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Libya’s new parliament calls for unity as rival militias clash

Published on Aug 5, 2014 5:05 AM
 
Filipino workers arriving at Ninoy Aquino International Airport from conflict-torn Libya wait with their belongings at the airport in Manila August 4, 2014. The Philippine government was encouraging all workers still in Libya to flee the country while exit routes remain open, according to the Foreign Affairs Ministry. Many foreign governments have pulled out their diplomatic staff amid the unrest. -- PHOTO: REUTERS

TRIPOLI (REUTERS) – Libya’s new parliament appealed for national unity at its first formal session on Monday as rival armed factions battled for dominance of a country struggling to hold itself together three years after the fall of Muammar Gaddafi.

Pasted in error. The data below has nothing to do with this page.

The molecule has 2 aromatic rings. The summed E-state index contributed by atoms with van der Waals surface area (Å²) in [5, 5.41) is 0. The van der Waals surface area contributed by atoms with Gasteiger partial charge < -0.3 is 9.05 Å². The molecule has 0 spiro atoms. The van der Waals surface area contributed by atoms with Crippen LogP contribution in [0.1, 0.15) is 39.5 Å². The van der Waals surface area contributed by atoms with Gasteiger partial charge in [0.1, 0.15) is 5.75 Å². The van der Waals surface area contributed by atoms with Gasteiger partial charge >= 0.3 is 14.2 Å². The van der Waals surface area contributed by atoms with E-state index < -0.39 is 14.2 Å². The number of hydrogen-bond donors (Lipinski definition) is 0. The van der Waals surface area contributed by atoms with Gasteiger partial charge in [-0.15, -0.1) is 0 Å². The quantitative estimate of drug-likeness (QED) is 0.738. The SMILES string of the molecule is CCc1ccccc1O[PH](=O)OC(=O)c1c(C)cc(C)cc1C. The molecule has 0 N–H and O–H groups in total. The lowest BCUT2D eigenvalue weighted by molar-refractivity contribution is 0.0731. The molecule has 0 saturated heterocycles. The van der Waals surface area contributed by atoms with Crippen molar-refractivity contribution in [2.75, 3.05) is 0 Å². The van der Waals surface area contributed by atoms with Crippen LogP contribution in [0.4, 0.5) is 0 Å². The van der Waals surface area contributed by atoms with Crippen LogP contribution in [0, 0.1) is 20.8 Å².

Hours before parliament met in the eastern city of Tobruk, heavy artillery and rocket fire hit southern and western parts of the capital Tripoli, where Islamist-leaning Misrata brigades have been fighting for three weeks to oust rival militias.

Lawmakers gathered in a heavily guarded hotel in Tobruk because three weeks of fighting in Tripoli and Benghazi had made Libya’s two main cities unsafe for the parliamentary session.

Western nations, which have mostly pulled their diplomats out of the North African country due to the fighting, hope that the new assembly can nudge the warring factions towards a ceasefire and negotiations to end a political deadlock.

 
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